Special Issue "Seedling Production and Field Performance of Seedlings"
Deadline for manuscript submissions: closed (31 March 2018)
Dr. Jaana Luoranen
Natural Resources Institute Finland, Management and Production of Renewable Resources, Suonenjoki 77600, Finland
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Interests: tree seedling production and forest regeneration, especially planting dates; frost hardiness of tree seedlings; mechanized planting and its biological basics; pine weevil damage and regeneration methods
Rapid establishment of seedlings in forest regeneration or afforestation sites after planting is a prerequisite for a successful reforestation. Seedling survival after outplanting can be improved by using high-quality seedling material. Seedling quality consists of several features, such as genetic source, morphological properties, nutritional status, stress resistance, and vitality of the seedlings. Field performance of the seedlings is a complex process, which can be affected by many nursery and silvicultural practices. Nursery cultural practices strongly affect the seedling quality that is generally at the highest level during the growth period at the nursery. Afterwards, when the seedlings are transported from the nursery to the planting site (including seedling storage, handling, shipping, and planting practices), quality of the seedlings can only remain the same or decline. For ensuring a successful regeneration, it is important to produce seedlings that retain their high quality until planting and to establish them quickly in the forest regeneration site.
This Special Issue of Forests is focused on seedling quality, and how it can be manipulated in a nursery, and how the quality of the seedlings affect their field performance after planting. Research articles may focus on any aspect of seedling production of forest tree species, including interactive effects of nursery cultural practices and field site conditions, including manipulation treatments (e.g., soil preparation), on the field performance of seedlings. Studies dealing with the effects of nursery practices on the ability of seedlings to sustain stressful conditions better, from a nursery to the reforestation site, are also welcome.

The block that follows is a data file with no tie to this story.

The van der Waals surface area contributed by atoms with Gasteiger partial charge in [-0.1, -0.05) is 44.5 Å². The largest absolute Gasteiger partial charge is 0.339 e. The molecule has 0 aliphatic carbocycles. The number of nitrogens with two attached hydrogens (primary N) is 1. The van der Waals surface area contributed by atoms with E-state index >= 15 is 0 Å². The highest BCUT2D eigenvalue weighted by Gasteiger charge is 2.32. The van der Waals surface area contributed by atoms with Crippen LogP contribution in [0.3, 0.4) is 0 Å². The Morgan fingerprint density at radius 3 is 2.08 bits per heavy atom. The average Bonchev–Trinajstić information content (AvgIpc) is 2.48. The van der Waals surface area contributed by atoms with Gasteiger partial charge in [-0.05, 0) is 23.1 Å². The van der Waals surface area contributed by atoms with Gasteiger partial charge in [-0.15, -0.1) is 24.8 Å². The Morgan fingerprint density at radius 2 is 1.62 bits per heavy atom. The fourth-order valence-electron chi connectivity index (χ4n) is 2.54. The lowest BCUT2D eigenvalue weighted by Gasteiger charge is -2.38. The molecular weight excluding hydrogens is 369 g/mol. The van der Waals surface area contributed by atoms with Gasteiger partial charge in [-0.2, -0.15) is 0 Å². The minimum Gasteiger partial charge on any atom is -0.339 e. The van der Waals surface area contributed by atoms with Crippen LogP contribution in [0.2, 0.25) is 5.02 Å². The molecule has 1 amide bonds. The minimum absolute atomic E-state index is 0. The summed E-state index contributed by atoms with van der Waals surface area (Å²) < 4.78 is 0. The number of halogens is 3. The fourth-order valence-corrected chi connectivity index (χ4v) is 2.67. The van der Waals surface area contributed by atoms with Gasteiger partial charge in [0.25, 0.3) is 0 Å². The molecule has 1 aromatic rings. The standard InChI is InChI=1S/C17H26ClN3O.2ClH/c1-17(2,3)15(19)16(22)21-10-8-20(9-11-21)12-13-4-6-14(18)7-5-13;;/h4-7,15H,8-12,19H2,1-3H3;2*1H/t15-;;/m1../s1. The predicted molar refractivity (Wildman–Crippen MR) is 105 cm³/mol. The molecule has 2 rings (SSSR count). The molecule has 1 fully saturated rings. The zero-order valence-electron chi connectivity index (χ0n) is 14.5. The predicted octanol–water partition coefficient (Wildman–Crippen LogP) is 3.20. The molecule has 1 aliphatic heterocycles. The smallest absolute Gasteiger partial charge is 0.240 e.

Dr. Johanna Riikonen
Dr. Jaana Luoranen
Manuscript Submission Information
Manuscripts should be submitted online at www.mdpi.com by registering and logging in to this website. Once you are registered, click here to go to the submission form. Manuscripts can be submitted until the deadline. All papers will be peer-reviewed. Accepted papers will be published continuously in the journal (as soon as accepted) and will be listed together on the special issue website. Research articles, review articles as well as short communications are invited. For planned papers, a title and short abstract (about 100 words) can be sent to the Editorial Office for announcement on this website.
Submitted manuscripts should not have been published previously, nor be under consideration for publication elsewhere (except conference proceedings papers). All manuscripts are thoroughly refereed through a single-blind peer-review process. A guide for authors and other relevant information for submission of manuscripts is available on the Instructions for Authors page. Forests is an international peer-reviewed open access monthly journal published by MDPI.
Please visit the Instructions for Authors page before submitting a manuscript. The Article Processing Charge (APC) for publication in this open access journal is 1800 CHF (Swiss Francs). Submitted papers should be well formatted and use good English. Authors may use MDPI's English editing service prior to publication or during author revisions.
- Tree seedling
- Nursery production
- Cultural practice
- Seedling quality
- Field performance